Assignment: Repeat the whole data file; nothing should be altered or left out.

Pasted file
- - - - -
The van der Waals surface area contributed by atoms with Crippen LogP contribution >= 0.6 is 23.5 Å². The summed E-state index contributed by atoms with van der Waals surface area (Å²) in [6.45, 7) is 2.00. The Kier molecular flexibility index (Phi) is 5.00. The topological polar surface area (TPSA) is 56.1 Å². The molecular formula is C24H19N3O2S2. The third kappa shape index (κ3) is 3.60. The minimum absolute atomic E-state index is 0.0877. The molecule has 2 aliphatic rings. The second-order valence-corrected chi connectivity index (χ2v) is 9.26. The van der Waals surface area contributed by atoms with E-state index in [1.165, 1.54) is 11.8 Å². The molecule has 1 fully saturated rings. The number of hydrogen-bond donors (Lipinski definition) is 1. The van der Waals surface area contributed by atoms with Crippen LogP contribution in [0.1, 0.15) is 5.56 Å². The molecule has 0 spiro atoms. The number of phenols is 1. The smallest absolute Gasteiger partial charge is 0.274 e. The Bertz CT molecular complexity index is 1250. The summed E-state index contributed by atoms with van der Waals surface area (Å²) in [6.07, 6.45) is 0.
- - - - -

The van der Waals surface area contributed by atoms with Crippen LogP contribution >= 0.6 is 23.5 Å². The summed E-state index contributed by atoms with van der Waals surface area (Å²) in [6.45, 7) is 2.00. The Kier molecular flexibility index (Phi) is 5.00. The topological polar surface area (TPSA) is 56.1 Å². The molecular formula is C24H19N3O2S2. The third kappa shape index (κ3) is 3.60. The minimum absolute atomic E-state index is 0.0877. The molecule has 2 aliphatic rings. The second-order valence-corrected chi connectivity index (χ2v) is 9.26. The van der Waals surface area contributed by atoms with E-state index in [1.165, 1.54) is 11.8 Å². The molecule has 1 fully saturated rings. The number of hydrogen-bond donors (Lipinski definition) is 1. The van der Waals surface area contributed by atoms with Crippen LogP contribution in [0.1, 0.15) is 5.56 Å². The molecule has 0 spiro atoms. The number of phenols is 1. The smallest absolute Gasteiger partial charge is 0.274 e. The Bertz CT molecular complexity index is 1250. The summed E-state index contributed by atoms with van der Waals surface area (Å²) in [6.07, 6.45) is 0.